The long flight

In the Christmas tradition of recounting air travel horror stories, here’s my offering.

Every year I read and hear horror stories involving people’s attempts to travel by air for Christmas vacation. 10 hours in a plane, on a tarmac, surrounded by screaming children. Coming to within miles of one’s destination then having the plane “re-routed” hundreds of miles away. Missing luggage; stolen passports; bizarre medical conditions….

It occurred to me that this would be a great occasion to tell you about my air travel horror story. ‘Tis the season and all that. It’s not about a Christmas vacation, but as you’ll see, it should make those stuck on a tarmac for 10 hrs grateful that they’re not me.

(It also occurred to me that this has little to do with design, unless you consider all the interaction design problems suggested by my story….)

This is a true story.

In 2004, I was to fly to Dubrovnik, Croatia, via Vienna, to attend a conference. I’d booked the flight via Expedia, and chose the cheap fare to minimize the impact on the research grant that was paying for the trip. The Toronto – Vienna leg was on Air Canada (insert foreboding music here). The Vienna – Dubrovnik leg of the flight was on Croatian Airlines. They’re all part of the Star Alliance, so I was pretty limited in alternatives; especially if I wanted to control the cost.

My flight out of Toronto was scheduled to leave at 10:00 p.m. on a Saturday, but that morning I checked the flight’s status online and I found that there was a three-hour delay. Fine; but I was worried about my connection. I couldn’t find out anything about that.

On a lark, I checked the flight status again at about 6:00 p.m. The delay had been removed. I called Air Canada to confirm. Yup, my flight was leaving at 10:00 p.m.

Right. Call a cab; finish packing in hyperdrive; kiss the wife and kids, and off I go.

I set foot in the departures terminal, look at “the board” and see my flight – is delayed three hours.

There’s no line at the Air Canada information desk, because it’s unstaffed. Hmph. Have a coffee, look at overpriced baubles in the shops. Back to the info desk. Now there’s someone there. I explain my situation, emphasizing the connection from Vienna to Dubrovnik. The Air Canada staffer nods sagely and disappears “in back” to consult with…I’m not sure who.

Eventually, he reappears and tells me, with apologies, that since (a) Croatia Airlines is only a regional partner in the Star Alliance, and (b) all the offices in Vienna are closed on Sunday, no one can help me. But, he assures me, they’ll fix me up right once I get to Vienna.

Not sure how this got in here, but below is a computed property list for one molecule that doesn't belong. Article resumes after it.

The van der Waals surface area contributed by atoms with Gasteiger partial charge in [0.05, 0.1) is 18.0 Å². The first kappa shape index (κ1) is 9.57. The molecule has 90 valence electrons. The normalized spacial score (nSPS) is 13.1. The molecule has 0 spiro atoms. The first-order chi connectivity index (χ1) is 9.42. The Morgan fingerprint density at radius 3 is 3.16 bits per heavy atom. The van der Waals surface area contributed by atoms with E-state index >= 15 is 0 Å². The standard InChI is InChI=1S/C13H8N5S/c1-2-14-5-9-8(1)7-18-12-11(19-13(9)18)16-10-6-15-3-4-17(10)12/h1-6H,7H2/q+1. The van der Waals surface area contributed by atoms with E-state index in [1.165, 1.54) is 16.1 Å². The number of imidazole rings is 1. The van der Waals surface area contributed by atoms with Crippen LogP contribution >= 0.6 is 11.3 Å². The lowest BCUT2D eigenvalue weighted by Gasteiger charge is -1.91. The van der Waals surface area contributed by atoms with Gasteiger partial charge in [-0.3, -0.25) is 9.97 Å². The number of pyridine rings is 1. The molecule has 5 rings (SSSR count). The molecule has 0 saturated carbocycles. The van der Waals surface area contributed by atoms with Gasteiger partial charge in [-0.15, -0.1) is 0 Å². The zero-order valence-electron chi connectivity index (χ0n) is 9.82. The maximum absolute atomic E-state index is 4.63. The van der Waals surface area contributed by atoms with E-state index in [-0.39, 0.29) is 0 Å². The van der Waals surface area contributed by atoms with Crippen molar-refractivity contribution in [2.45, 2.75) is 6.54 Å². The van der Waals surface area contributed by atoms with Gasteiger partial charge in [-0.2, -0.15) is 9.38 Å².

Waste more time watching people close up the shops. Get through security without having to remove my shoes and belt (do I look that harmless?). Wait some more at the gate. Get in the plane and wait while they fly me to Vienna, a wait punctuated by only quasi-organic food and comprehensively unentertaining in-flight entertainment.

We land in Vienna on a sunny morning, but it feels like the middle of the night. The disconnect is especially bad because I know I’m only half-way there.

I then get to stand in line for three hours, for the opportunity to talk to an Austrian Air (Air Canada’s partner on that flight) rep. He tries for a whole hour to figure out how to get me to Dubrovnik that day, but fails. The Viennese take their Lord’s Day stuff very seriously. He told me the best thing I could do was show up first thing at 8 a.m. the next morning at the Air Canada offices in downtown Vienna. Not having an alternative to offer him that didn’t involve him getting himself stuffed, I agree.

So he tells me of a reasonable hotel close to the Air Canada office, and how to book it (they couldn’t do that because, he said, the person who does that doesn’t work on Sunday), and where to get a taxi.

I book a room, collect my bag, and take a taxi to the hotel. Small hotel, with lots of ceramic angels and flowers in the light fixtures. Faucets that looked like they’d been designed by a Byzantine Monk with full-blown OCD. Aesthetically revolting. But at least the bed was comfortable.

By this point, it’s dinner time. I can’t find a map of Vienna (the hotel’s supply had run out, and they couldn’t get more on a Sunday), and 9 out of 10 stores and restaurants were closed. I ended up having an Austrian pizza (YEEEUCK!) and beer (pretty good, but not enough to make up for the pizza). With nothing to do, nothing to see, and no way to get back to the hotel if I get lost, I just go back to my room and go to sleep.

Next morning, dragging my bag behind me, I arrive at the Air Canada office at 7:55 a.m. Five minutes later, the bells of a nearby church start to pound out eight bells. Exactly midway between the 4th and 5th bell, the Air Canada doors unlock, and an employee with skin scrubbed to the point of looking like plastic invites me in. Austrians love their punctuality.

Inside, there’s a kiosk-like counter near the entrance. To the left and right of that are banks of leather-covered bench seats. Beyond, a long counter with 10 stations, six of which were manned by other Air Canada employees, all of which shared the doorman’s obsession with dermal exfoliation.

Cool, I thought. Six of them; one of me. I head for one of the manned stations, but I’m stopped by the door guy.

“Sir,” he said in a heavy Teutonic accent. “Please announce yourself at the entrance kiosk.” He waved me to the one, standalone counter. I shrugged and did as he asked.

I said to the kiosk attendant: “Hi. I missed my connection to Dubrovnik yesterday and I need to make alternate arrangements.”

“Good morning, sir,” he replied. “What is your name, please?”


He nodded and typed something into his computer. “Mr. Salustri,” he said. “How may I help you?”

Dramatic pause while I consider telling him that while his walking off a cliff might not help me specifically, it would certainly help the human race in general. Instead, I just re-iterate my problem.